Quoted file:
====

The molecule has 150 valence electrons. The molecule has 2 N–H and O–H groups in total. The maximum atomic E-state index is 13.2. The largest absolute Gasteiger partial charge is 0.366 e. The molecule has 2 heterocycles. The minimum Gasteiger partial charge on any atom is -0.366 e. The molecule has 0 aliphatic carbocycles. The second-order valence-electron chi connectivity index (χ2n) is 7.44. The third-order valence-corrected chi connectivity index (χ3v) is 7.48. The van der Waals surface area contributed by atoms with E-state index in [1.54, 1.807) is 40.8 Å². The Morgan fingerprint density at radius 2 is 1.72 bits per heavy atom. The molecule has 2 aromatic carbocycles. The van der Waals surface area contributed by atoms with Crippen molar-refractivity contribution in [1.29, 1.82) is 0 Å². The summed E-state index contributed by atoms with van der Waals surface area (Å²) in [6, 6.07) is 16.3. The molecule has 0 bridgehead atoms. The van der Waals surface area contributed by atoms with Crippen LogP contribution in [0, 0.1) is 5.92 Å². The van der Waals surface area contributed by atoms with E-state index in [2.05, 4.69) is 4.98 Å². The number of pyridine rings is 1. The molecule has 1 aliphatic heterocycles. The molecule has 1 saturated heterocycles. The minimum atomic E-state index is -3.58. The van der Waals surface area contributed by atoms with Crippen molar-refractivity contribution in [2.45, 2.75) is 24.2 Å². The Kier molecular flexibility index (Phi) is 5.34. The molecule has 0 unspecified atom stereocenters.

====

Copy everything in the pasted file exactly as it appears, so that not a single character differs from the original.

The molecule has 150 valence electrons. The molecule has 2 N–H and O–H groups in total. The maximum atomic E-state index is 13.2. The largest absolute Gasteiger partial charge is 0.366 e. The molecule has 2 heterocycles. The minimum Gasteiger partial charge on any atom is -0.366 e. The molecule has 0 aliphatic carbocycles. The second-order valence-electron chi connectivity index (χ2n) is 7.44. The third-order valence-corrected chi connectivity index (χ3v) is 7.48. The van der Waals surface area contributed by atoms with E-state index in [1.54, 1.807) is 40.8 Å². The Morgan fingerprint density at radius 2 is 1.72 bits per heavy atom. The molecule has 2 aromatic carbocycles. The van der Waals surface area contributed by atoms with Crippen molar-refractivity contribution in [1.29, 1.82) is 0 Å². The summed E-state index contributed by atoms with van der Waals surface area (Å²) in [6, 6.07) is 16.3. The molecule has 0 bridgehead atoms. The van der Waals surface area contributed by atoms with Crippen LogP contribution in [0, 0.1) is 5.92 Å². The van der Waals surface area contributed by atoms with E-state index in [2.05, 4.69) is 4.98 Å². The number of pyridine rings is 1. The molecule has 1 aliphatic heterocycles. The molecule has 1 saturated heterocycles. The minimum atomic E-state index is -3.58. The van der Waals surface area contributed by atoms with Crippen molar-refractivity contribution in [2.45, 2.75) is 24.2 Å². The Kier molecular flexibility index (Phi) is 5.34. The molecule has 0 unspecified atom stereocenters.